Edgard Telles Ribeiro translated from the Portuguese by Kim M. Hastings

His Own Man

Publication Date: Sep 23, 2014

352 pp

Trade Paperback

List Price US $17.95
Trim Size (H x W): 5.5 x 8.25
ISBN: 9781590516980


List Price US $17.95
ISBN: 9781590516997

From one of Brazil’s eminent authors comes a Machiavellian tale, set during South America’s dirty wars, where the machinations of a consummate diplomat and deceiver ring dangerously true.  

A charismatic young diplomat in Brazil’s Foreign Ministry, Marcílio Andrade Xavier (Max to his friends and colleagues), renounces his past ideals and becomes an informer for the military regime after their coup in 1964. Max navigates a shadowy world of betrayal, torture, and assassination without blinking an eye and advances swiftly up the diplomatic ladder. Ironically, once democracy is restored after more than two decades, the enigmatic Max will still manage to thrive.

Set against the backdrop of ruthless political maneuvering and dubious business deals with dire consequences, His Own Man offers a chilling anatomy of ambition and power.


Excerpt from His Own Man

Writing a country’s history may be difficult, but tracing a man’s story presents its own challenges. For a country, there is a vast array of information in the form of books and treaties, maps and images, leaders, legends, and archives. But a man? What kind of history does he have? Where would his secret maps be found? Or his boundaries? What might be hidden beneath his façade or detected in his gaze should he give in to temptation and study himself in the mirror one night?

My first memory of Max dates back to 1968 in Rio de Janeiro and was to some extent foreboding: his shadow cast over my desk at the ministry. Without my hearing his footsteps or picking up on his presence in some way, he had appeared behind my high-backed wooden chair and casually leaned over the document I was working on. I was writing by hand, as was customary at the time, on loose sheets of paper that would later be typed up by my secretary. At the Ministry of Foreign Affairs (which I had joined slightly less than a year earlier), such familiarity—appearing out of nowhere and peering at what a colleague was drafting—was a privilege reserved for senior personnel.

The shadow hadn’t set off any alarms for one prosaic reason: right then, my eyes were staring off into the distance, searching for the word that would best complete the sentence I was struggling with. Although the text, on the whole, was decidedly bland, that particular line wasn’t. Given how dear symmetry is to the young, the irrelevance of the whole demanded a term that would glint like a blade in the sun. “Fortuitous,” the shadow murmured.

As I turned toward the voice, the stranger cocked his head and smiled, repeating as if in encouragement: “Fortuitous. That’s the word you need there. From the Latin.”

By then I was standing. I knew him only by sight; he worked at the secretary-general’s office. Extending a hand, he introduced himself. “Marcílio Andrade Xavier. You can call me Max.”

“This tale of international intrigue (Graham Greene might provide the best comparison) shows how malleable concepts of left and right, and right and wrong, can be during extended periods of political unrest and military repression. [Ribeiro’s] nuanced and psychologically incisive rendering of survival strategies and personal costs rings true.” —Kirkus (starred review)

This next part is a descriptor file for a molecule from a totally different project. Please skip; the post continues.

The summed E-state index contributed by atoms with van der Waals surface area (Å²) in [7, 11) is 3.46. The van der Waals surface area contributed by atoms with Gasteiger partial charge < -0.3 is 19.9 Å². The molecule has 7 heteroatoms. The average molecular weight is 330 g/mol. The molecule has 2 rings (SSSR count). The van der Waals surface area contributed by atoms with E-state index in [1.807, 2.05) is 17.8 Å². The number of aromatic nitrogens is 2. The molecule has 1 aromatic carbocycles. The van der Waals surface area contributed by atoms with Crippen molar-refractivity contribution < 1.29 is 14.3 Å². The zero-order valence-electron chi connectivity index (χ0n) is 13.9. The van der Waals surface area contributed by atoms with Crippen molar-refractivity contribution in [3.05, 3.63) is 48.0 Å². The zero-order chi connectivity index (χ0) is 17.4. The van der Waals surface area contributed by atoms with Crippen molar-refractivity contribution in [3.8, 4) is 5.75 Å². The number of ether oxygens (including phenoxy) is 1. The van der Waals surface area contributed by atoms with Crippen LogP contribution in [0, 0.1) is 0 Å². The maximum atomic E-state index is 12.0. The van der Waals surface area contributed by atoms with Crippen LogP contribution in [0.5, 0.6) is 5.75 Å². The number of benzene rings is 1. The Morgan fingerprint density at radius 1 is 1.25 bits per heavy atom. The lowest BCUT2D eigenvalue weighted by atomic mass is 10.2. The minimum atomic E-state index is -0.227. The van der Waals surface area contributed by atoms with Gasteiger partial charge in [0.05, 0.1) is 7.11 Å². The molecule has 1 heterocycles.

“[His Own Man] offers a fascinating look at South American politics and revolution while simultaneously anatomizing a man without a soul.” —Publishers Weekly

“A historically grounded and fascinating follow-up to Ribeiro’s first novel…this is yet another successful coup for this journalist and diplomat turned novelist.” —Booklist

“Those seeking to understand Brazil’s past and present should look…to Telles Ribeiro.” —The Monthly

“Ribeiro’s political commentary is of global import, a caution against too readily forgetting and too quickly adapting.” —Words Without Borders

His Own Man is an elegant, absorbingly knowing, chilling, dryly humorous and often moving portrait of political cynicism and ambition and its human toll—the banality of evil with a Brazilian diplomat’s face. Illuminating one of our hemisphere’s darkest periods, that of South America’s military dictatorships, in a surprisingly intimate way, its tragedy feels universal.” —Francisco Goldman, author of The Art of Political Murder and Interior Circuit.

“Max savors like no one else the sinister mechanisms of power and becomes a master at manipulating them to his own advantage. In the process, Telles Ribeiro’s protagonist also joins the roster of the most unforgettable characters in modern fiction.” —Laura Restrepo, author of Delirium 

“Recalling some of the finest works of recent political fiction to come from Latin America, such as Bolaño’s By Night in Chile, Telles Ribeiro’s His Own Man illuminates the sinister foundations upon which Brazil’s modern ‘economic miracle’ was actually built following the military coup d’état of fifty years ago. Yet this novel is not simply the haunting evocation of a bygone era in one nation’s history: it’s a reminder of the fragility of our own time, just about everywhere in the world—and we would do well to take note.” —Jaime Manrique, International Latino Book Award–winning author of Our Lives Are the Rivers and Cervantes Street

“A penetrating exploration of the [political] stage wings, where government, the military, and business leaders play their hands—with the press and the opposition silenced—and not merely in Brazil.” —O Globo (Brazil)

“Assures the author’s definitive place among the major novelists of the Portuguese language.” —O Estado de São Paulo (Brazil)

“Perhaps the most masterfully conceived portrait of a diplomat in our literature since…Machado de Assis.” —O Valor Econômico (Brazil)